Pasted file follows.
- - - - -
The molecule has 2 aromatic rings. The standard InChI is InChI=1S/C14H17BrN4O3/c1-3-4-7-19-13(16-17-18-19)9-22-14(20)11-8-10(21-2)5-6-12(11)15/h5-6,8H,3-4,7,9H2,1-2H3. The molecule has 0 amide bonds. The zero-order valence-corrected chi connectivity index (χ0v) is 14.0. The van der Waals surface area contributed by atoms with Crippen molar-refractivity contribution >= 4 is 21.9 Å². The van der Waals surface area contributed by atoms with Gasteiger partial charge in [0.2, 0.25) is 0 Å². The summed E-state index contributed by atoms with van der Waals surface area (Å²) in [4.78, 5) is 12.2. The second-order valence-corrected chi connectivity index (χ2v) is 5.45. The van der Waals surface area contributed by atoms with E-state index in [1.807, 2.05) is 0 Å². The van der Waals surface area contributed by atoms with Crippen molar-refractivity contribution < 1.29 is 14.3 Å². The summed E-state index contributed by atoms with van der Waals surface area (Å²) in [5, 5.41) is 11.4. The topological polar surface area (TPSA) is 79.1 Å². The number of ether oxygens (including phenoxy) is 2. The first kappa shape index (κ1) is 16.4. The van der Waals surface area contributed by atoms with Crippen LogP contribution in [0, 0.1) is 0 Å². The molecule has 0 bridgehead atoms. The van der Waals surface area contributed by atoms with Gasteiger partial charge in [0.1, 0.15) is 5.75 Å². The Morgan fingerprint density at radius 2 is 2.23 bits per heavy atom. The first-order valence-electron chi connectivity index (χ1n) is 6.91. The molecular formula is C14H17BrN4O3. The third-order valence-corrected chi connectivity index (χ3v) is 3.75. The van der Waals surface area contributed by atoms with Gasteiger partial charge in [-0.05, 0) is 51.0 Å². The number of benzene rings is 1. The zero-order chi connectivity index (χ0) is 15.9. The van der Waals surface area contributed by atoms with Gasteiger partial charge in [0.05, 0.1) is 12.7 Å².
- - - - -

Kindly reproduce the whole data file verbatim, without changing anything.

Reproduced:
The molecule has 2 aromatic rings. The standard InChI is InChI=1S/C14H17BrN4O3/c1-3-4-7-19-13(16-17-18-19)9-22-14(20)11-8-10(21-2)5-6-12(11)15/h5-6,8H,3-4,7,9H2,1-2H3. The molecule has 0 amide bonds. The zero-order valence-corrected chi connectivity index (χ0v) is 14.0. The van der Waals surface area contributed by atoms with Crippen molar-refractivity contribution >= 4 is 21.9 Å². The van der Waals surface area contributed by atoms with Gasteiger partial charge in [0.2, 0.25) is 0 Å². The summed E-state index contributed by atoms with van der Waals surface area (Å²) in [4.78, 5) is 12.2. The second-order valence-corrected chi connectivity index (χ2v) is 5.45. The van der Waals surface area contributed by atoms with E-state index in [1.807, 2.05) is 0 Å². The van der Waals surface area contributed by atoms with Crippen molar-refractivity contribution < 1.29 is 14.3 Å². The summed E-state index contributed by atoms with van der Waals surface area (Å²) in [5, 5.41) is 11.4. The topological polar surface area (TPSA) is 79.1 Å². The number of ether oxygens (including phenoxy) is 2. The first kappa shape index (κ1) is 16.4. The van der Waals surface area contributed by atoms with Crippen LogP contribution in [0, 0.1) is 0 Å². The molecule has 0 bridgehead atoms. The van der Waals surface area contributed by atoms with Gasteiger partial charge in [0.1, 0.15) is 5.75 Å². The Morgan fingerprint density at radius 2 is 2.23 bits per heavy atom. The first-order valence-electron chi connectivity index (χ1n) is 6.91. The molecular formula is C14H17BrN4O3. The third-order valence-corrected chi connectivity index (χ3v) is 3.75. The van der Waals surface area contributed by atoms with Gasteiger partial charge in [-0.05, 0) is 51.0 Å². The number of benzene rings is 1. The zero-order chi connectivity index (χ0) is 15.9. The van der Waals surface area contributed by atoms with Gasteiger partial charge in [0.05, 0.1) is 12.7 Å².